BrUOG 273:Cellular Immunotherapy For Refractory Hematological Malignancies:A Brown University Oncology Research Group Study View Homepage


Ontology type: schema:MedicalStudy     


Clinical Trial Info

YEARS

2013-2015

ABSTRACT

The study of whether an infusion of blood cells called lymphocytes from a donor can stimulate the immune system to fight your leukemia/lymphoma. Detailed Description There have been important advances in the modulation of the immune system for the treatment of hematologic malignancies and solid tumors. This protocol will build upon these previous observations as follows: - Haploidentical peripheral blood pheresed cells will be used at 1-2x108 CD3 cells/kg. - Total body radiation will not be utilized. - This modification may more effectively activate the recipient's immune system to attack their hematological malignancy by not damaging the recipient's immune cells prior to cellular infusion. Safety should be improved since the risk of graft versus host disease should be greatly reduced as the host's immune system will not be conditioned. - Granulocyte-colony stimulating factor (G-CSF) priming will not be used. - In our first clinical trial, G-CSF priming was not used for matched transplants. Our second trial did employ G-CSF priming in the haplo-identical setting. Previous data has cited a role for G-CSF in stimulation of invariant Natural Killer(NK) cells with enhanced GVL effects11. However, our most recent laboratory data with unprimed PBMC has shown effective cell kill activity without the addition of G-CSF. As G-CSF would be administered to healthy volunteers, the unclear benefit of the addition of this cytokine is offset by the potential side effects such as headache, fever, and bone pain. G-CSF mobilization serves to shift the response from a TH1 to TH2 through the increased production of T regulatory cells. The end result would be a decrease in immune stimulation. Since the goal of this study is to NOT have engraftment, the manipulation of the donor cells to dampen the host versus tumor stimulation is not needed nor desired. Furthermore, since this protocol is not a stem cell transplant, stem cells do not need to be mobilized with G-CSF. It is important to note that the proposed study is not a stem cell transplant study. In the situation of stem cell transplants, the goal of the procedure is to have engraftment, or sustainable donor chimerism in the marrow to provide hematopoietic reconstitution as well as immunologic reconstitution. In this study, we are evaluating the use of donor lymphocytes (not stem cells) to stimulate an immune response of the recipients' immune system. More... »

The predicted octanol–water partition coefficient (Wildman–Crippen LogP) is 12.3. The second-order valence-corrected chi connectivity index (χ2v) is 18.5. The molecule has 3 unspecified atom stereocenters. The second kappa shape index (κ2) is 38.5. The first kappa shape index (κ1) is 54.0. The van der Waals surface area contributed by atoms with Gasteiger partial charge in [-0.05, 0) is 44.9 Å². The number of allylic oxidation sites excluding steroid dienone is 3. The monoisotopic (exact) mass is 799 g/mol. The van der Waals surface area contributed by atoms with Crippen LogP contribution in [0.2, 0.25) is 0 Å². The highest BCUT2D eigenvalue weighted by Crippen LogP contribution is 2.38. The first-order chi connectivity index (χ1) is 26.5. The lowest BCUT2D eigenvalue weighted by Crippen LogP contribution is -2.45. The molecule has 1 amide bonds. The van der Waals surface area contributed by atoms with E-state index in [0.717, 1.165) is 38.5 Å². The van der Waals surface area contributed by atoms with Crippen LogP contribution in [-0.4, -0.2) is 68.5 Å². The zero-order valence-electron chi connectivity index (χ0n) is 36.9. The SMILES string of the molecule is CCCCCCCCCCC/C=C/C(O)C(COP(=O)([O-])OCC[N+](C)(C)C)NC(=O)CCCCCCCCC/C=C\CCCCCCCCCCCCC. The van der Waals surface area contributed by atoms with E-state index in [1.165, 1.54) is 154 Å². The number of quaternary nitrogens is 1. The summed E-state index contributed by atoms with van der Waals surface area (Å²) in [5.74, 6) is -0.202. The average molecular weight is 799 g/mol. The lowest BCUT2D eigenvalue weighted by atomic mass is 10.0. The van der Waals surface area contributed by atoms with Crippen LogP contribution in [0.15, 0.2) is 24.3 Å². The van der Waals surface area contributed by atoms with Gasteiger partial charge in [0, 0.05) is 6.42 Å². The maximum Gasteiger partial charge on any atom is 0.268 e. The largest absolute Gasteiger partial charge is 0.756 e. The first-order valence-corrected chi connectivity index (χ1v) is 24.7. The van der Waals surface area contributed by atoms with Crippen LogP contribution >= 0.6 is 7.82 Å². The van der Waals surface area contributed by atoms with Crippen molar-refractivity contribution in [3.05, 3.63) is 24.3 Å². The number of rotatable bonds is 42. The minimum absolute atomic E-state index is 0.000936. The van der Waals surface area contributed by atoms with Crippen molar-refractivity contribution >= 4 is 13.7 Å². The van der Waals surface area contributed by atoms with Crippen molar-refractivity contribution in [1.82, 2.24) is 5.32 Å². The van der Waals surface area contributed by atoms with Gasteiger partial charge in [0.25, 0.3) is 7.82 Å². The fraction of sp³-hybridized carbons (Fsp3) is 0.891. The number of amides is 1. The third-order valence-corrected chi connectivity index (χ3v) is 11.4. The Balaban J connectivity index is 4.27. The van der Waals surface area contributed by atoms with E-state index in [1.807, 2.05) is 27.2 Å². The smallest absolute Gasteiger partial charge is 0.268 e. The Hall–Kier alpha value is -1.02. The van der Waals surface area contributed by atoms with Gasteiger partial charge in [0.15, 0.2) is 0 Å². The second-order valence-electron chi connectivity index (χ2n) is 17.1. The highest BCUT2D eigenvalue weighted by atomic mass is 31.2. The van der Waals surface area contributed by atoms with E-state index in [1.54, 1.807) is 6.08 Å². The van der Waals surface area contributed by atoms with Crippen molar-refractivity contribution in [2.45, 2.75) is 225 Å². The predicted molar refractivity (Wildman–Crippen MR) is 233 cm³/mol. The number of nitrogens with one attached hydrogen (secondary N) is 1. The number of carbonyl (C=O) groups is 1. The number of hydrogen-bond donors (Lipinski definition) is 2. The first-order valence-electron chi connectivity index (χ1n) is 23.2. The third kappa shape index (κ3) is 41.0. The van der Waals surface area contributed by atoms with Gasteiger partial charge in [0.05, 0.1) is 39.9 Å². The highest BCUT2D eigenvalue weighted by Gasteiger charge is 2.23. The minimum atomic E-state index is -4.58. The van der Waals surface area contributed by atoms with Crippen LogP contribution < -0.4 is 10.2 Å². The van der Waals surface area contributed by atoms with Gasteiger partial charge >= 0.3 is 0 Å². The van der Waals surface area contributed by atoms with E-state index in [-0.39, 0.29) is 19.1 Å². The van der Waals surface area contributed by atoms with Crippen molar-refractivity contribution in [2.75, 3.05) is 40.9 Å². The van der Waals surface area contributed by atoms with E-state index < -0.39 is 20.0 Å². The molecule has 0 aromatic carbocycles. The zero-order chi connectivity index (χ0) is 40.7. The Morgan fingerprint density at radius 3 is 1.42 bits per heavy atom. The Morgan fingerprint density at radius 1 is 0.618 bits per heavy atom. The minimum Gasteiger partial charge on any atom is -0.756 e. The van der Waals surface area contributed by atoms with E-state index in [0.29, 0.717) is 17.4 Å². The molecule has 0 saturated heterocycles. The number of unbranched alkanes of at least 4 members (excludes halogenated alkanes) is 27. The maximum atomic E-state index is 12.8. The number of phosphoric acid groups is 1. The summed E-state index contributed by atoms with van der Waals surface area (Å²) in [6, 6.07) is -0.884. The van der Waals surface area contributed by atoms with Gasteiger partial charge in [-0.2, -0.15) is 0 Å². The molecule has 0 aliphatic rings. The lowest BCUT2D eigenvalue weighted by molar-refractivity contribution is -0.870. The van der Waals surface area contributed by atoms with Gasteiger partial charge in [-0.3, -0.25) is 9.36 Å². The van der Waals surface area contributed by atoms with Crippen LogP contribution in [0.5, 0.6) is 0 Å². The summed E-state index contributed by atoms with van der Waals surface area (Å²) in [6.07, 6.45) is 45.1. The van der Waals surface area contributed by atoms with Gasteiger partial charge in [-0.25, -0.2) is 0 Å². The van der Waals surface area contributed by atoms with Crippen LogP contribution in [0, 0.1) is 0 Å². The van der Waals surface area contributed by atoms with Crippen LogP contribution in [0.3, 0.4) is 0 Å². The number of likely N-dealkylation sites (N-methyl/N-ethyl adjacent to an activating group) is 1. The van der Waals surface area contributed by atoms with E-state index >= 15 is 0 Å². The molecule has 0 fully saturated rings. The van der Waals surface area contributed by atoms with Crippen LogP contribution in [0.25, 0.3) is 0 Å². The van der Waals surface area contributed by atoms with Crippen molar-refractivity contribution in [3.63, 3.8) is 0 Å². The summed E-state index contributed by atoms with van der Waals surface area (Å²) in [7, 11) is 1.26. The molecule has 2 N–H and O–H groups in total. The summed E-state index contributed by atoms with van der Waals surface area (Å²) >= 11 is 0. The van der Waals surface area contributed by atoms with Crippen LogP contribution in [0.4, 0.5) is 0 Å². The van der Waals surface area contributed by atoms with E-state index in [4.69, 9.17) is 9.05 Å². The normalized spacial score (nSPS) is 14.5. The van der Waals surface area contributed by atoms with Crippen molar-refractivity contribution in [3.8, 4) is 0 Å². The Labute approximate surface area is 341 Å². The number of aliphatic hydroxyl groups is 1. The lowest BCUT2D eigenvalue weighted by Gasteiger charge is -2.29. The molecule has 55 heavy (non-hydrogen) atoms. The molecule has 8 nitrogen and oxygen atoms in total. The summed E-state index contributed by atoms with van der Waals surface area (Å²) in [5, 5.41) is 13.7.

URL

https://clinicaltrials.gov/show/NCT01685606

Related SciGraph Publications

  • 2013-12. Cellular immunotherapy for refractory hematological malignancies in JOURNAL OF TRANSLATIONAL MEDICINE
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